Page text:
Are principals not effective instructional leaders?
As states and districts have worked tirelessly to implement teacher effectiveness initiatives, largely driven by new and more rigorous teacher evaluation systems, the topic of principal evaluation has begun to take a more prominent role in the conversation.
And although principal evaluation is not a new concept, it is a fundamentally different conversation than it was several years ago. The field’s conception of what is possible relative to evaluative processes (i.e., using student achievement data to evaluate effectiveness) has significantly changed how we approach the process of evaluating both teachers and school leaders.
Several states and districts have begun to tackle the issue head on, working to ensure a rigorous and fair evaluation process is in place for school leaders. In fact, it appears that reform of principal evaluation systems is based, at least in part, on the fact that teacher evaluation systems have highlighted gaps in the effectiveness of school leaders to evaluate teachers effectively. Does this mean principals are not effective instructional leaders? Perhaps not.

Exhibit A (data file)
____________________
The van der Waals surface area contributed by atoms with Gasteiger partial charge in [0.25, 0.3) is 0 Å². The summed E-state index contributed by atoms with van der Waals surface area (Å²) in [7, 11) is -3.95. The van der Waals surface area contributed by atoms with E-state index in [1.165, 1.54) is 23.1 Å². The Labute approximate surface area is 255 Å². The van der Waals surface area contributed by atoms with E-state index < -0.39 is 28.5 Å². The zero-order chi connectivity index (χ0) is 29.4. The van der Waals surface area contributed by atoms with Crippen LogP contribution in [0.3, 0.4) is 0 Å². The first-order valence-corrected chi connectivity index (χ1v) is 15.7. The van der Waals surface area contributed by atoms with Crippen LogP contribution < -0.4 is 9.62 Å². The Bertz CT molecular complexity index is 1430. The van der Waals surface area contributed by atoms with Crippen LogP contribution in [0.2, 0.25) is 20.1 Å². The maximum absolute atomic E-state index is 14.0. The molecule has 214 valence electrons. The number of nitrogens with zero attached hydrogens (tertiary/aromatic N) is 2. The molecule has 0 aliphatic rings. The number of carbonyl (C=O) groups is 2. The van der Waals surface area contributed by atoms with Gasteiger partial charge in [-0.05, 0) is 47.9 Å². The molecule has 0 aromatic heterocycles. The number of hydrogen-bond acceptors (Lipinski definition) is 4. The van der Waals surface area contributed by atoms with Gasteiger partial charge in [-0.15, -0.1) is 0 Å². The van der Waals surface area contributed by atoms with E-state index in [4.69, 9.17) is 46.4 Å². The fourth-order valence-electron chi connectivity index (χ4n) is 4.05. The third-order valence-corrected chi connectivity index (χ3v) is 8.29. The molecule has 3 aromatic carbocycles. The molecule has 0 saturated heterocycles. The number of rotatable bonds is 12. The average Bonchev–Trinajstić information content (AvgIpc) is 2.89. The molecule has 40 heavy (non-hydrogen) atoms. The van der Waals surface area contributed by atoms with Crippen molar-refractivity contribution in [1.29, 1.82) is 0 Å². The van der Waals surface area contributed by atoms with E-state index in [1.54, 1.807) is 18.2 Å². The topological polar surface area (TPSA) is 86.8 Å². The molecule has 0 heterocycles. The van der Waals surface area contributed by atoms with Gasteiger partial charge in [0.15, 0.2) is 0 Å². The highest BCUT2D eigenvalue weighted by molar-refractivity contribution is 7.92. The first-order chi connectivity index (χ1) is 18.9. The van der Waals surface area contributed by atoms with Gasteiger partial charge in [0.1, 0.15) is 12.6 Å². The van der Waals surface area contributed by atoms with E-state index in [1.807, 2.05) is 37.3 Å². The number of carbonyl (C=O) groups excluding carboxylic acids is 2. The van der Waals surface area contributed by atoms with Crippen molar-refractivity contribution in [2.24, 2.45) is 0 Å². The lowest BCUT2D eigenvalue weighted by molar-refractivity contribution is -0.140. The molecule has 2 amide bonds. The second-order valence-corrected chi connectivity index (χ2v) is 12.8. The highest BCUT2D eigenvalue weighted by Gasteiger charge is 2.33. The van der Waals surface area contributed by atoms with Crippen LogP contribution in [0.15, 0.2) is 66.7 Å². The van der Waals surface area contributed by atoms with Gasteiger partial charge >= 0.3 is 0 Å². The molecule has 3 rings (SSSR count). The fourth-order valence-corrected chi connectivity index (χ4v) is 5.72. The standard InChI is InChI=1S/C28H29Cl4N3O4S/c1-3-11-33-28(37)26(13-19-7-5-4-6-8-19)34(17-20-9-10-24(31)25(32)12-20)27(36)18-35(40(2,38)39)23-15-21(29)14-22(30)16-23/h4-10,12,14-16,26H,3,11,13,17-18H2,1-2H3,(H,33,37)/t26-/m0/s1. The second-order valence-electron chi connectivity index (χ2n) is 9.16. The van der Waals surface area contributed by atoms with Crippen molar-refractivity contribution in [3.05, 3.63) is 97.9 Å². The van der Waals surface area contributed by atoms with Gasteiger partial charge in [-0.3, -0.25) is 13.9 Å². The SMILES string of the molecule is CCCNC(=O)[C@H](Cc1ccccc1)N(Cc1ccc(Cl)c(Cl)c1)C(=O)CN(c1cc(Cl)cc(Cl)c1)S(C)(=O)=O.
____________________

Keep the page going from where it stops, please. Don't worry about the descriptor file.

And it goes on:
However, it has signaled to the field that there is work to be done when it comes to assessing the effectiveness of leaders in our schools. When coupled with the implementation of the Common Core State Standards, which require exceptional instructional leadership, the field is ripe for examining how to ensure that principals are indeed effective at supporting teachers in the very important work of serving the students in their classrooms.
(Next page: Examining teacher evaluation effectiveness )